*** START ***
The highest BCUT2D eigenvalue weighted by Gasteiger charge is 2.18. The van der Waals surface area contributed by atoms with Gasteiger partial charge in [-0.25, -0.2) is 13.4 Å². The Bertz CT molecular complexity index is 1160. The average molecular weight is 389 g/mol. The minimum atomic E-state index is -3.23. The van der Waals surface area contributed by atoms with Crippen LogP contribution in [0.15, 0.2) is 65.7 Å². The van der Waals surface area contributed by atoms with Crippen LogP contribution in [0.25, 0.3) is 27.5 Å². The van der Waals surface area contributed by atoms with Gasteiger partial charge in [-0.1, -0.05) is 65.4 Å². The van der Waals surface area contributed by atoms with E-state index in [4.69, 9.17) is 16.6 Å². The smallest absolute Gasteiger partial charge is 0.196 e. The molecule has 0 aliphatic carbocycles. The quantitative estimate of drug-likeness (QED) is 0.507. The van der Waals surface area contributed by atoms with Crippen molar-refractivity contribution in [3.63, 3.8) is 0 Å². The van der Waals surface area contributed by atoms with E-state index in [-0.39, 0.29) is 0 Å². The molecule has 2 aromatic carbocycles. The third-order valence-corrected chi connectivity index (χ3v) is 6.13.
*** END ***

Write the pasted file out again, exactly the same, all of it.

The highest BCUT2D eigenvalue weighted by Gasteiger charge is 2.18. The van der Waals surface area contributed by atoms with Gasteiger partial charge in [-0.25, -0.2) is 13.4 Å². The Bertz CT molecular complexity index is 1160. The average molecular weight is 389 g/mol. The minimum atomic E-state index is -3.23. The van der Waals surface area contributed by atoms with Crippen LogP contribution in [0.15, 0.2) is 65.7 Å². The van der Waals surface area contributed by atoms with Crippen LogP contribution in [0.25, 0.3) is 27.5 Å². The van der Waals surface area contributed by atoms with Gasteiger partial charge in [-0.1, -0.05) is 65.4 Å². The van der Waals surface area contributed by atoms with E-state index in [4.69, 9.17) is 16.6 Å². The smallest absolute Gasteiger partial charge is 0.196 e. The molecule has 0 aliphatic carbocycles. The quantitative estimate of drug-likeness (QED) is 0.507. The van der Waals surface area contributed by atoms with Crippen molar-refractivity contribution in [3.63, 3.8) is 0 Å². The van der Waals surface area contributed by atoms with E-state index in [-0.39, 0.29) is 0 Å². The molecule has 2 aromatic carbocycles. The third-order valence-corrected chi connectivity index (χ3v) is 6.13.